When the GA machine is used to solve the TSP, as described hereinabove, the fitness function can be designed as a combinatorial problem evaluator. The measure of merit of a trial solution of an ordering or routing problem such as the TSP is the total distance of the route with a shorter distance having a higher fitness. The order of each solution is the important information in the solution, and the total distance of the route is directly related to the order of the solution. The fitness function circuit can be designed to use a table with n(n−1)/2 entries that describe the distance from every city to every other city. According to each part of the solution being evaluated, the table would return a distance value, and for each part of the solution being evaluated, the distance returned would be summed into a total distance of the solution. However, to evaluate a potential solution to the TSP by serially accessing a single distance table would still require n accesses to the table. The GA machine is capable of generating one trial solution per machine cycle, so a fitness function that can evaluate one solution per machine cycle is preferred.

With reference now to FIG. 4 of the Drawings, there is illustrated therein a schematic drawing of a fitness function circuit, generally designated by the reference numeral 400, for use in combinatorial problems such as the TSP, as described hereinabove. Additionally, the fitness function preferably executes in one clock cycle. As shown in FIG. 4, the circuit includes a trial solution register 410 having component parts 411418 therein, an array of n distance table RAMs 421428 (collectively designated by the reference numeral 420), and a carry-save-adder 430.

In operation, the circuit 400 receives a trial solution as input into the register 410 either from the initial population memory 310 or from the mutation module 340, as described in the flowchart of a GA machine in FIG. 3, and evaluates the fitness value of the solution. The fitness value of the solution is composed of the total of each part of the individual distances associated with each part of the chromosome, in the case of the TSP, or more generally, the individual values associated with the parts of the chromosome. The distances or values associated with every possible combination of chromosome are stored in the respective distance table RAM 420, which are each correlated to and accessed according to the order of each part of the values of the chromosome, i.e., the individual bits within the trial solution register 410. The distances or values obtained from each data table RAM 420 are added in a carry-save adder 430 and the total DTotal is outputted as the fitness value of the trial solution or chromosome.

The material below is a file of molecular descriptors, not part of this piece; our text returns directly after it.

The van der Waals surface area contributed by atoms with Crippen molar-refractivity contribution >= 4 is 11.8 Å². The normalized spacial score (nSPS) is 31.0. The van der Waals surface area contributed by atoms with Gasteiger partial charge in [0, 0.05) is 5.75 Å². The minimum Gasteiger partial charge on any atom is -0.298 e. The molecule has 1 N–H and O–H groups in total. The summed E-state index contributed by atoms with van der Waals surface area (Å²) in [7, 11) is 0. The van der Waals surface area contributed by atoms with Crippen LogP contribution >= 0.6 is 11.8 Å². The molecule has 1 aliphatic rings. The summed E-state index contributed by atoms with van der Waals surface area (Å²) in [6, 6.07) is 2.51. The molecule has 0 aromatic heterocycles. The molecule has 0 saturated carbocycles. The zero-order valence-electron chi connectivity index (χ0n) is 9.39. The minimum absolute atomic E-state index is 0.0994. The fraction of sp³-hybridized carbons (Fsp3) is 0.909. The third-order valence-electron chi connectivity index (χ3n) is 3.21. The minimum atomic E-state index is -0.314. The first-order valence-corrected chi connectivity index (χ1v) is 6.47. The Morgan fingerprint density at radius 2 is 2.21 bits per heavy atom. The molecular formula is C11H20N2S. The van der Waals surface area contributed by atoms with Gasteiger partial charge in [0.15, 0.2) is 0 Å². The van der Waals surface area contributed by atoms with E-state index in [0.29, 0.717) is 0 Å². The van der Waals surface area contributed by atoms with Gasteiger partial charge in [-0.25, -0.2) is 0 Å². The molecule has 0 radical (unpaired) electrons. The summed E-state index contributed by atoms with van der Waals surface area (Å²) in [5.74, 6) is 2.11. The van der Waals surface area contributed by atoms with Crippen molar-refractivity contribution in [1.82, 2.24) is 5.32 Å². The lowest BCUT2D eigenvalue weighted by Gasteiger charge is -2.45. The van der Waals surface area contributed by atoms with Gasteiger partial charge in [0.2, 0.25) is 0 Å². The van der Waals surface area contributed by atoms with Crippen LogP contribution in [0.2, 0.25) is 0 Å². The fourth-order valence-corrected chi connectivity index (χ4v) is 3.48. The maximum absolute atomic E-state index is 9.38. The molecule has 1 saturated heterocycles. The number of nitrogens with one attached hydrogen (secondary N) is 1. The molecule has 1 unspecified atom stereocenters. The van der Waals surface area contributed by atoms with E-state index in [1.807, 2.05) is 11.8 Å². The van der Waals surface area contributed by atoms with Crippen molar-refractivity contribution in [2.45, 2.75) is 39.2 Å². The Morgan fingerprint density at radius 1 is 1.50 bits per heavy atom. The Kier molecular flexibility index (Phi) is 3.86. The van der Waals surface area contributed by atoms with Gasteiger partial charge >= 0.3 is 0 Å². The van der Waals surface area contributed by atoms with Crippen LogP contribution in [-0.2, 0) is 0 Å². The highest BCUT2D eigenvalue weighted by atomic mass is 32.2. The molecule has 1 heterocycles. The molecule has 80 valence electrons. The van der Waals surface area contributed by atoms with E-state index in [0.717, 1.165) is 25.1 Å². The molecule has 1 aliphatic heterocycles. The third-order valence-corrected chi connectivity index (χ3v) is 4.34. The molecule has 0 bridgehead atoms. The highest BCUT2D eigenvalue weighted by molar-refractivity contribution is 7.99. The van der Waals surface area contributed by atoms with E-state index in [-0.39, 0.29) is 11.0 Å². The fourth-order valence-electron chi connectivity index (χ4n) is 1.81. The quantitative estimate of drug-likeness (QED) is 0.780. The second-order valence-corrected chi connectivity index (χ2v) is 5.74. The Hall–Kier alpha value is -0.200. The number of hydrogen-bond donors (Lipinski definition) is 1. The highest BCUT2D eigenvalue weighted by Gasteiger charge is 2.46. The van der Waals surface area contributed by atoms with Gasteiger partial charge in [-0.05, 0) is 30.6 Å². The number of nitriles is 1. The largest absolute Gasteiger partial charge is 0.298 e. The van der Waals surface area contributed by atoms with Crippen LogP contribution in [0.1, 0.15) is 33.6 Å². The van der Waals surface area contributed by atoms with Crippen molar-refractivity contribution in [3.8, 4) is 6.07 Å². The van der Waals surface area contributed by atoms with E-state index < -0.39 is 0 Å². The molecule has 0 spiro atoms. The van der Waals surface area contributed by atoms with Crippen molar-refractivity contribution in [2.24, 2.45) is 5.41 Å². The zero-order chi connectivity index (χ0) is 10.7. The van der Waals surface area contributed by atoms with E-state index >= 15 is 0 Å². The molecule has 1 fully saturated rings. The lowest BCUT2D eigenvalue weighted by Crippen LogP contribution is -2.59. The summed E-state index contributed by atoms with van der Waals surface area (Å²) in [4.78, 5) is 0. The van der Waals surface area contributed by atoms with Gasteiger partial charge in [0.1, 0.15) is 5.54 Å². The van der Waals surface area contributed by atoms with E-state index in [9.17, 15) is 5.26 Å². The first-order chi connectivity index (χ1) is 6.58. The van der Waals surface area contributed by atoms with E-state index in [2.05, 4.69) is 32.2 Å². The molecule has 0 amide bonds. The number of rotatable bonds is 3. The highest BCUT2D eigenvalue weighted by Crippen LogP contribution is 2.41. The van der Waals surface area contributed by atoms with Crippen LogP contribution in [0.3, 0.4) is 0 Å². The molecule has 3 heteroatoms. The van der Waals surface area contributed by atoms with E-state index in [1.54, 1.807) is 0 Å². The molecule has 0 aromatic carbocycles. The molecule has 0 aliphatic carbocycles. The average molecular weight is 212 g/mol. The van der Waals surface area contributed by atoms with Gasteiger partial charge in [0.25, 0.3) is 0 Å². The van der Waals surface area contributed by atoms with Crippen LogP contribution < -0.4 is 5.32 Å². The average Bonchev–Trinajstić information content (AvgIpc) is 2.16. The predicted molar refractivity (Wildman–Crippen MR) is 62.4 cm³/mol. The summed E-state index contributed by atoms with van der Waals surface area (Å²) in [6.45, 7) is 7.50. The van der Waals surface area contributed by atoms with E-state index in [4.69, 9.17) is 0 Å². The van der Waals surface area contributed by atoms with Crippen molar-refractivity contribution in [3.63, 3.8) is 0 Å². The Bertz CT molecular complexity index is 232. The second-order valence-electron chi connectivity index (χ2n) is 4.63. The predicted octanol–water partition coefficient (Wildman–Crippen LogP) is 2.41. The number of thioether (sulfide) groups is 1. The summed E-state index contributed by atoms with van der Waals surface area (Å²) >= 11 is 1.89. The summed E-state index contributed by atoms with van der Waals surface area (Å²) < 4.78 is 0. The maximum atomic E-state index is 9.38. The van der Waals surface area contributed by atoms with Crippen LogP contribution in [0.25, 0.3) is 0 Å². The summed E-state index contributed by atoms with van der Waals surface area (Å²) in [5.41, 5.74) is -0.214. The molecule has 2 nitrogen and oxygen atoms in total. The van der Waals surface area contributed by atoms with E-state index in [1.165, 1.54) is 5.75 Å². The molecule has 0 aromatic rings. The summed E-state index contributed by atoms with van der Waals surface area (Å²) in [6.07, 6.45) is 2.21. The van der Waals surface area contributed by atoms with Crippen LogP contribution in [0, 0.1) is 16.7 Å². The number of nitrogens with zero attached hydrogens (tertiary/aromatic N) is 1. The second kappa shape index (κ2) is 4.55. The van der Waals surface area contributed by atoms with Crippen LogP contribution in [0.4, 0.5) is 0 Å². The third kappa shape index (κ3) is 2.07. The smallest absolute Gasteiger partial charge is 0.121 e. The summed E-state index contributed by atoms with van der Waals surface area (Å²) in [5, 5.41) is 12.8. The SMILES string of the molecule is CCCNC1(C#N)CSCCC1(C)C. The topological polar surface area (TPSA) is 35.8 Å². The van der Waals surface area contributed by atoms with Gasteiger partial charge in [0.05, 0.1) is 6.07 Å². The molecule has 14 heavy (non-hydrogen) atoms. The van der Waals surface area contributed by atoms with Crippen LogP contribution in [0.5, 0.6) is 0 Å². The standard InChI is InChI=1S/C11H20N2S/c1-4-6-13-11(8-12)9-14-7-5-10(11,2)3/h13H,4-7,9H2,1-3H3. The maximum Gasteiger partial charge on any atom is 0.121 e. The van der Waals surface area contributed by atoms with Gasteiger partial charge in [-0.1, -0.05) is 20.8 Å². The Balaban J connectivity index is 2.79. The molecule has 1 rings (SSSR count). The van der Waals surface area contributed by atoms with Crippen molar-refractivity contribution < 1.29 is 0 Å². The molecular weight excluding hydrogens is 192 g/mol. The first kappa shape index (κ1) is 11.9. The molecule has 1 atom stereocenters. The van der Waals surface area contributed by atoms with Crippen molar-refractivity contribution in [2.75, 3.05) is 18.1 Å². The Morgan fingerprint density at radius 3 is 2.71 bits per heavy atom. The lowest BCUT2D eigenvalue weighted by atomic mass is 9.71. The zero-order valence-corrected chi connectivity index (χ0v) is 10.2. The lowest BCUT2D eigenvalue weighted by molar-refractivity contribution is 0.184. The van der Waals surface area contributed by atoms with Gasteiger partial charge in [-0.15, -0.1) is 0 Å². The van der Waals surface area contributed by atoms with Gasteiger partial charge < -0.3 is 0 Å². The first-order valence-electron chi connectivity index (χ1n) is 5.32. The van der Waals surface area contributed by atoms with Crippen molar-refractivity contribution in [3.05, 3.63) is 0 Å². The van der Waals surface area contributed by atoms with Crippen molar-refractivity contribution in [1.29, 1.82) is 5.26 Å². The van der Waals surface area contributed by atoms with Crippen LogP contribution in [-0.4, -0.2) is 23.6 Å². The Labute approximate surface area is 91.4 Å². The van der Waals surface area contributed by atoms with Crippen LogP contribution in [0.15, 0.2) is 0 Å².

The logical operation of the combinatorial fitness function circuit will be described in detail hereinbelow.

With reference again to the circuit shown in FIG. 4, the fitness function circuit 400 receives a trial solution whose fitness is to be evaluated and stores that solution in the solution register 410. The solution register 410 is formed of multiple component parts 411418. It should be understood that whether the trial solution is received from the initial population memory 310 or from the mutation module 340, the operation of the fitness function circuit 400 is unchanged. The solution register 410, of length eight values in the embodiment illustrated in FIG. 4, is connected to each distance table RAM 421428 in the array of distance table RAMs 420 in a sequential order from right to left.

Each distance table RAM in the array of distance table RAMs 420 receives an input signal from two separate values from the solution register 410. In particular, the input to each distance table RAM 421428 in the array of distance table RAMs 420 corresponds to a value from the distance table stored in the RAM, and the value retrieved from the table is transmitted as output.